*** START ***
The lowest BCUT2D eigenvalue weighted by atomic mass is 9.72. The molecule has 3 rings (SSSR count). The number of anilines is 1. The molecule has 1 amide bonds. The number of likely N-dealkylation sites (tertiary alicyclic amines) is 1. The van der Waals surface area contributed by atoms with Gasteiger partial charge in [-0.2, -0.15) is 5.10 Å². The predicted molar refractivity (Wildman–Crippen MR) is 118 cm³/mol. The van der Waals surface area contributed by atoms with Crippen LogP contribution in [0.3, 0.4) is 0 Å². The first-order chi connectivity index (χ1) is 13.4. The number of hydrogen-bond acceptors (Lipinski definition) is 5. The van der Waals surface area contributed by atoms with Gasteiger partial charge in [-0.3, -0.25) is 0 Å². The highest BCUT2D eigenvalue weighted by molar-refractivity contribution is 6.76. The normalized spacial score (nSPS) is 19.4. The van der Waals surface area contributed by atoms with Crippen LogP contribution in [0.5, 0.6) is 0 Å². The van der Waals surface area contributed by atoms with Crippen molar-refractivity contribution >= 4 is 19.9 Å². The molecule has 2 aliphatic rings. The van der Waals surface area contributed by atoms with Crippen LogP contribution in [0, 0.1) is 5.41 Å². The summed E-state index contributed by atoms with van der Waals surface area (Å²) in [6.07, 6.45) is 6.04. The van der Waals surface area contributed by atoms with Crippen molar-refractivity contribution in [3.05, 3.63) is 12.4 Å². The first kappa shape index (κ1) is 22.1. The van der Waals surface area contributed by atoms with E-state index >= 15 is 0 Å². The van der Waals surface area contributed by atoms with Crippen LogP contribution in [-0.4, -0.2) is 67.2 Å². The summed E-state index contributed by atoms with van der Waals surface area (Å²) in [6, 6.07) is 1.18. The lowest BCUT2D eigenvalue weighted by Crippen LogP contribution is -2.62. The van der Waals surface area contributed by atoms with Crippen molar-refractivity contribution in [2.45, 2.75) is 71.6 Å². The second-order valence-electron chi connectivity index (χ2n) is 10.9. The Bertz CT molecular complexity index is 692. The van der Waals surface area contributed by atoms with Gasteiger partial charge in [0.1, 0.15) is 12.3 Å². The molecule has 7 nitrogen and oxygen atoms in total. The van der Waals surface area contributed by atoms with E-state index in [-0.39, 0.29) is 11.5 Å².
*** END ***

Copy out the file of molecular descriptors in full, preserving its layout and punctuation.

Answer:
The lowest BCUT2D eigenvalue weighted by atomic mass is 9.72. The molecule has 3 rings (SSSR count). The number of anilines is 1. The molecule has 1 amide bonds. The number of likely N-dealkylation sites (tertiary alicyclic amines) is 1. The van der Waals surface area contributed by atoms with Gasteiger partial charge in [-0.2, -0.15) is 5.10 Å². The predicted molar refractivity (Wildman–Crippen MR) is 118 cm³/mol. The van der Waals surface area contributed by atoms with Crippen LogP contribution in [0.3, 0.4) is 0 Å². The first-order chi connectivity index (χ1) is 13.4. The number of hydrogen-bond acceptors (Lipinski definition) is 5. The van der Waals surface area contributed by atoms with Gasteiger partial charge in [-0.3, -0.25) is 0 Å². The highest BCUT2D eigenvalue weighted by molar-refractivity contribution is 6.76. The normalized spacial score (nSPS) is 19.4. The van der Waals surface area contributed by atoms with Crippen LogP contribution in [0.5, 0.6) is 0 Å². The van der Waals surface area contributed by atoms with Crippen molar-refractivity contribution >= 4 is 19.9 Å². The molecule has 2 aliphatic rings. The van der Waals surface area contributed by atoms with Crippen LogP contribution in [0, 0.1) is 5.41 Å². The summed E-state index contributed by atoms with van der Waals surface area (Å²) in [6.07, 6.45) is 6.04. The van der Waals surface area contributed by atoms with Crippen molar-refractivity contribution in [3.05, 3.63) is 12.4 Å². The first kappa shape index (κ1) is 22.1. The van der Waals surface area contributed by atoms with E-state index >= 15 is 0 Å². The van der Waals surface area contributed by atoms with Crippen LogP contribution in [-0.4, -0.2) is 67.2 Å². The summed E-state index contributed by atoms with van der Waals surface area (Å²) in [6, 6.07) is 1.18. The lowest BCUT2D eigenvalue weighted by Crippen LogP contribution is -2.62. The van der Waals surface area contributed by atoms with Crippen molar-refractivity contribution in [2.45, 2.75) is 71.6 Å². The second-order valence-electron chi connectivity index (χ2n) is 10.9. The Bertz CT molecular complexity index is 692. The van der Waals surface area contributed by atoms with Gasteiger partial charge in [0.1, 0.15) is 12.3 Å². The molecule has 7 nitrogen and oxygen atoms in total. The van der Waals surface area contributed by atoms with E-state index in [-0.39, 0.29) is 11.5 Å².